The grind can also distract us from the importance and need we have for prayer. As Keller says, it needs to be a vital aspect of our lives. 1 Thess. 5:17 is the key passage to this section. There are also several types of prayer examples given for specific situations, such as grief, loss, and forgiveness. The book includes several appendices at the back of the book to help with the practical side of the daily prayer life of Christians.
Even outside of Christian circles, there has been extensive writing done on the idea of prayer. Quite often these books, blogs, and articles can be less than helpful and can also become repetitive. That is not the case with Timothy Keller’s Prayer. Keller gives us a unique and refreshing work that adds greatly to the conversation about finding communion with the Lord. We are blessed to have this book in the catalogue of works on prayer.
There are certainly several strengths with this book, but the one that leads the way is the depth throughout. Many books on prayer stay on the surface and focus entirely on the practical nature of the prayer life. Timothy Keller works hard in Prayer to give a fuller definition of what prayer is before diving into the practical nature. As with much of the Reformed crowd, the author focuses on God as the center of prayer instead of the person who is praying.
Keller comments, “That’s the ground motive of Spirit-directed, Christ-mediated prayer—to simply know him better and enjoy his presence” (77). There is a seriousness and reverence seen across the book that is rarely seen, and brings much needed depth to this. The two focuses of the book that addresses this the best are the awe of God in prayer and the true intimacy of approaching God’s throne.
One of the most unique and helpful sections of the book comes in Timothy Keller’s study of history on the subject of prayer. What is the most striking about this section is that two of the people discussed, Martin Luther and Augustine, are writing personal letters. This part of the book really pulls at the heartstring of a pastor as it looks at ministers sharing with others the power of prayer in their natural context.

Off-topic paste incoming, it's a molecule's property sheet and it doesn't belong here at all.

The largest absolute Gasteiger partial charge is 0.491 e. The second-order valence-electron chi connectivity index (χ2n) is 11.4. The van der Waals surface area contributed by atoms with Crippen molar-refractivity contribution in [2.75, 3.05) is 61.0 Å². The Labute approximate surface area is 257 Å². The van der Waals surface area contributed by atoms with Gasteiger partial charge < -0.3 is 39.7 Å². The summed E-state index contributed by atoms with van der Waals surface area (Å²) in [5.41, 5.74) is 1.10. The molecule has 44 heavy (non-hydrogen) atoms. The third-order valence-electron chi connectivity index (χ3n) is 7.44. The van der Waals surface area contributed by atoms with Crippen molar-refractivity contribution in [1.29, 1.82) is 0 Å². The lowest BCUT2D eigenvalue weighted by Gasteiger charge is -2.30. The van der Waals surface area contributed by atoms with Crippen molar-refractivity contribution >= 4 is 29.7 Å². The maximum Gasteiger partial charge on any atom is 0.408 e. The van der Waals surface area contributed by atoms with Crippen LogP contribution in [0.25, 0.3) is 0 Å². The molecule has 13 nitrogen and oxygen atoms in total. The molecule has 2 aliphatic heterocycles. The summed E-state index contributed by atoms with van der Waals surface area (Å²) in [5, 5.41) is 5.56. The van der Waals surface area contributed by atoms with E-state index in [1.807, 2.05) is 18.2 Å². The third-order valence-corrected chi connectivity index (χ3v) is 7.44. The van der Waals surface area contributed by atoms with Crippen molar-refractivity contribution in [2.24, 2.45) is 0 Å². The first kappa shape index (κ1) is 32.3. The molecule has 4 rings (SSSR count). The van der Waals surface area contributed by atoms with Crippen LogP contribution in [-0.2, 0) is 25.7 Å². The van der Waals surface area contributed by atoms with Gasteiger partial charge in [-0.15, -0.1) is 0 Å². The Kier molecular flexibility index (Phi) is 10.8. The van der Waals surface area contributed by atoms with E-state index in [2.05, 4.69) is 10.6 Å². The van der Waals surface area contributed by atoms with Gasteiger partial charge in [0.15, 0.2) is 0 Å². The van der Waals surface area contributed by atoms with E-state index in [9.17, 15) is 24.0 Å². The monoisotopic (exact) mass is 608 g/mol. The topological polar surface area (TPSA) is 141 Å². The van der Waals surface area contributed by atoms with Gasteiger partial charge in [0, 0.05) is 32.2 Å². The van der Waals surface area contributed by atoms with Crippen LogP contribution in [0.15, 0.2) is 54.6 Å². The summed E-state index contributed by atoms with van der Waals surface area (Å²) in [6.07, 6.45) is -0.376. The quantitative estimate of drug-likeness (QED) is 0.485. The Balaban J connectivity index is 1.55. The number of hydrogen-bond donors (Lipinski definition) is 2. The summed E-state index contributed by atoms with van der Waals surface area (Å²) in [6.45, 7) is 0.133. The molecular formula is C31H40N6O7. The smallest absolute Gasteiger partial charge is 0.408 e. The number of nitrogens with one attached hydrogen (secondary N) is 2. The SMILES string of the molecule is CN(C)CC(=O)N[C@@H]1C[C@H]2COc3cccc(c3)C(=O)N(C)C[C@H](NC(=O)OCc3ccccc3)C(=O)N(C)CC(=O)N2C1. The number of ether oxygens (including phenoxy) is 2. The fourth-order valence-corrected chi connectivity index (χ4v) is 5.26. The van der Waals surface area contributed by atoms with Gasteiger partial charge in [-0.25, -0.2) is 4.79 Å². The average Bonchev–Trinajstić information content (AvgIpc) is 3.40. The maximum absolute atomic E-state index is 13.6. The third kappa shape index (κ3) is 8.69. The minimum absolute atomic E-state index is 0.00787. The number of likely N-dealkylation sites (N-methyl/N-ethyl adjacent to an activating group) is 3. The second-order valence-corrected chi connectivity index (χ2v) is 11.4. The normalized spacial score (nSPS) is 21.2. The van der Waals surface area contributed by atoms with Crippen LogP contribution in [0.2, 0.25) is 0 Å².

Also, discussed here is John Calvin in his great theological work, Institutes. The most helpful section in that chapter is where Calvin balances out restful hope and confident hope in our prayer lives. The strong reminder from R.A. Torrey at the end of this section about assuming we are owed by God through prayer is really convicting.
Timothy Keller spends the second half of the book with a very strong, practical section. This is where many books on prayer park for the whole of the work, but not Keller’s Prayer. Having the proper perspective and understanding before heading into the practical really makes this book the excellent work it is.
The practical side of this book focuses on approaching God in the right manner, knowing more of God’s glory through prayer, and seeking deep communion with God in prayer. An example of the author’s earnest care for the daily prayer life of the believer, Keller writes, “Prayer should be done regularly, persistently, resolutely, and tenaciously at least daily, whether we feel it or not” (121). We can be challenged very deeply throughout this work about the practical nature of prayer for our lives.
There isn’t too much to fault with this book, but one of the areas of weakness is many of the larger, theological words used by the author. I truly believe this book, for the most part, will have a large audience across the board, but some of the words used by Keller will make it harder for some to follow. It would help this work to be more accessible if some of the terms were a little less academic for those just reading this that might struggle with prayer.
I would with no hesitation recommend all Christians and those seeking Christ to read this great God-centered book on prayer. This book will benefit many who are looking for a refreshing look on their daily prayer lives.
Is it time for a reflection on your prayer life? Are you trying to find that deeper communion with the Lord? Timothy Keller’s Prayer brings us to a place where we need to reflect and renew our passion for prayer.
Giving a full definition of prayer that focuses on God Himself, looking at historical ideas of prayer, and giving strong, practical advice on how to strengthen our daily prayer lives, we have one of the best works on prayer today. 1 Thess. 5:17 says to “Pray without ceasing,” and this book helps a long way to achieving this very thing.
- “We may pray for the coming of God’s kingdom, but if we don’t enjoy God supremely with all our being, we are not truly honoring him as Lord.” (Introduction- 4)
- “Prayer is the only entryway into genuine self-knowledge. It is also the main way we experience deep change- the reordering of our loves. (18)
- “To fail to pray, then, is not merely to break some religious rule- it is a failure to treat God as God. It is a sin against his glory.“ (26)
- “We should ask God for things with boldness and specificity, with ardor, honesty, and diligence, yet with patient submission to God’s will and wise love.” (238)